Up to 200 flowering heads and 8000 seeds can be produced by a single plant. Most heads produce about 100 seeds.

Vegetative Propagules:



Population Dynamics and Dispersal:

Wind, water, machinery, ants, attachment to animals and contaminated produce disperse seeds. Most seed falls close to the plant because the pappus usually falls off readily.

The major method of long distance dispersal is hay or contaminated pasture seed.

Infestations usually increase in density as the stocking pressure increases due to selective grazing of companions species.

Increased soil fertility and the introduction of legumes into the pastures system also increases infestations.

Field which are bare at the end of summer are the most prone to invasion by Spear Thistle.

Pugging due to overstocking wet paddocks during winter also encourages infestations.

There is considerable year to year variation in the density of infestations and this can usually be explained by the lack of competition from pasture plants when Spear Thistle seedlings are being recruited into the adult population.

It rarely invades dense perennial pastures.

Origin and History:

Europe, W. Asia, N. Africa.

First recorded in Tasmania in the 1830's.

In SA before 1841.





Sub humid cool temperate up to sub alpine levels.

More abundant in the higher rainfall areas on mainland Australia and the medium rainfall Midlands area of Tasmania.

Prefers a long growing season.


Prefers fertile soils that don't completely dry over summer or irrigated land.

Grey heavy clays and a wide range of other soils.

Plant Associations:

Black box, Myall.


9.7 million hectares is infested in Victoria.


Stock will eat seed heads only when green.

Roots used for making rabbit baits having the advantage that they are not particularly attractive to domestic stock.

Produces nectar and pollen for bees.

Extracts used in ancient herbal medicine for treating haemorrhoids.


Weed of fallows, crop, pasture, bushland and wasteland.

Major weed of Rice in the Murrumbidgee Irrigation Area in NSW.

Contaminates wool.

Contaminates produce, hay and pasture and other seeds.

Injures stock.

Inhibits livestock movement.

Unpalatable and spiny. Often it is the only green material left in severely grazed areas.


Spines may transfer infections such as scabby mouth in sheep and myxomatosis in rabbits.

Otherwise not recorded as toxic.


Noxious weed of NSW, SA, VIC and TAS.

Management and Control:

Cultivation, mowing, hoeing and stock management can provide reasonable control.


In NZ, each Spear Thistle per square metre was estimated to reduce sheep live weight gain by 1.68 kg.

Eradication strategies:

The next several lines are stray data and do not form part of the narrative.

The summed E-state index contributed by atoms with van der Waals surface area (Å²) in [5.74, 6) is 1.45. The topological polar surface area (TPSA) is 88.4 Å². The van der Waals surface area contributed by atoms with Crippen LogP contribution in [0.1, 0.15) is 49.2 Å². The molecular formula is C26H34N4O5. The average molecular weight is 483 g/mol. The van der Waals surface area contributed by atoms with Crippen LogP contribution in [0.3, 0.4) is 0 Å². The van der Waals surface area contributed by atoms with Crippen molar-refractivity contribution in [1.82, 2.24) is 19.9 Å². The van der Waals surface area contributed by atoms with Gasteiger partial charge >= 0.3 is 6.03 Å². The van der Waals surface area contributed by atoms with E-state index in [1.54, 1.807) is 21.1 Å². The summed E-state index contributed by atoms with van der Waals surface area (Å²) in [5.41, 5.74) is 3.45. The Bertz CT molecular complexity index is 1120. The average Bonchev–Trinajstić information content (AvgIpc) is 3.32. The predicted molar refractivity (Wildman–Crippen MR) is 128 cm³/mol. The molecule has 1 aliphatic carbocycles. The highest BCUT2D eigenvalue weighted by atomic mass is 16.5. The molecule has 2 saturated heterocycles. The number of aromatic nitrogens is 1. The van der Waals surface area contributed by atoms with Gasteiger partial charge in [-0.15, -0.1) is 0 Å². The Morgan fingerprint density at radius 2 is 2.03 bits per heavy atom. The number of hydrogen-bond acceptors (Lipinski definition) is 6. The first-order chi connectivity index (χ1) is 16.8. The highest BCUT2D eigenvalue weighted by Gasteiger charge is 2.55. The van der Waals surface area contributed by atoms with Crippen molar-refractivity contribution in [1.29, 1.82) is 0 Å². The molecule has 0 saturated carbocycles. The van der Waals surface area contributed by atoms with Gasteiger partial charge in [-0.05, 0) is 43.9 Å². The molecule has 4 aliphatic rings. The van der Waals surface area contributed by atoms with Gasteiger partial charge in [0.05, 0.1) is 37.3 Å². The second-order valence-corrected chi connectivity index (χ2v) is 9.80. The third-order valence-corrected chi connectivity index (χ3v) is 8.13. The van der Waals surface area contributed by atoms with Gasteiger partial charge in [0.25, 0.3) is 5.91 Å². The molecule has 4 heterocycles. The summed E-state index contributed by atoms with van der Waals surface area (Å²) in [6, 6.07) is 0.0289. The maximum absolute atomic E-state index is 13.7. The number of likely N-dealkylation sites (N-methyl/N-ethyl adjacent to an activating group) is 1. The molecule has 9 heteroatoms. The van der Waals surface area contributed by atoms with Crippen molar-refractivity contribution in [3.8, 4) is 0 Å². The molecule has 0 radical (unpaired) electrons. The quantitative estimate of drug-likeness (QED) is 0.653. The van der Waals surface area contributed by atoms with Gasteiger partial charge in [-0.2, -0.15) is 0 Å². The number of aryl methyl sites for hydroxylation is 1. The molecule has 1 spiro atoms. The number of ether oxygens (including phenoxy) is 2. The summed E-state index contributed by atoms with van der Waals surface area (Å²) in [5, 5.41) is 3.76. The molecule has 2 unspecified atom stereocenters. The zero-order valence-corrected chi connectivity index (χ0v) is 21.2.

Prevent seed set for several years.

It rarely persists under cultivation or in vigorous perennial pastures.

Phalaris appears to be more effective than cocksfoot for reducing the levels of Spear Thistle infestations.

In cropping areas herbicides and cultivation usually keep Spear Thistle at low levels.

In pasture areas, cultivate, spray and crop the area in the first year then sow a perennial pasture grass in the next. Manage stock to ensure good ground cover at the end of summer each year. Defer grazing in autumn to allow pasture competition to kill thistle seedlings. (Heavy grazing to kill thistle seedlings is sometimes used and it works best if combined with low rates of hormone herbicide as 1 L/ha 2,4-D amine(500g/L) in the "spray graze" technique when the thistles are young. Rotational heavy grazing is preferred to set stocking and care should be taken to avoid overgrazing the companion species.)

Grasses compete more effectively than legumes with Spear Thistle so ensure there is a vigorous grass as a part of annual pasture mixes.

Grazing with goats at flowering can reduce seed production.

Glyphosate provides good non selective control for pre cropping situations.

Clopyralid and a range of hormone and other herbicides provides high levels of control in various situations.

Mowing is not very effective because the plant tends to regrow from the rootstock. Manual removal is effective for small areas but unpleasant due to the spiny nature of the plant. Blanket wipers or wick applicators using 1 part glyphosate(450g/L) to 2 parts water can provide partially selective control. Overall spraying with 200 g/ha Lontrel®750 or 4 g Lontrel®750 plus 25 mL wetting agent in 10 L water provides reasonably selective control in bushland.

Isolated plants can be removed manually and a 5 metre buffer around the plant sprayed until just wet with 50 mL Tordon®75-D in 10 L water to help control emerging seedlings. This will damage most young broad-leaved species.

Cultivation is effective.

Grazing with sheep to reduce pasture then grazing with goats at flowering provides good control in 3 years.

Replant shrub and perennial species to increase shading in revegetation areas.

Herbicide resistance:

Biological Control:

A gall fly has been released in Canada and given good reductions in seed set but is unlikely to have a great impact. Some Nodding Thistle agents under investigation in Australia also attack Spear Thistle.

Related plants:

Perennial Thistle (Cirsium arvense)

Plants of similar appearance:

Spear Thistle can be distinguished from Slender, Perennial and Nodding Thistle in the young stages by spine bearing warts on the upper leaf surface, and the absence of a pale outline on the veins.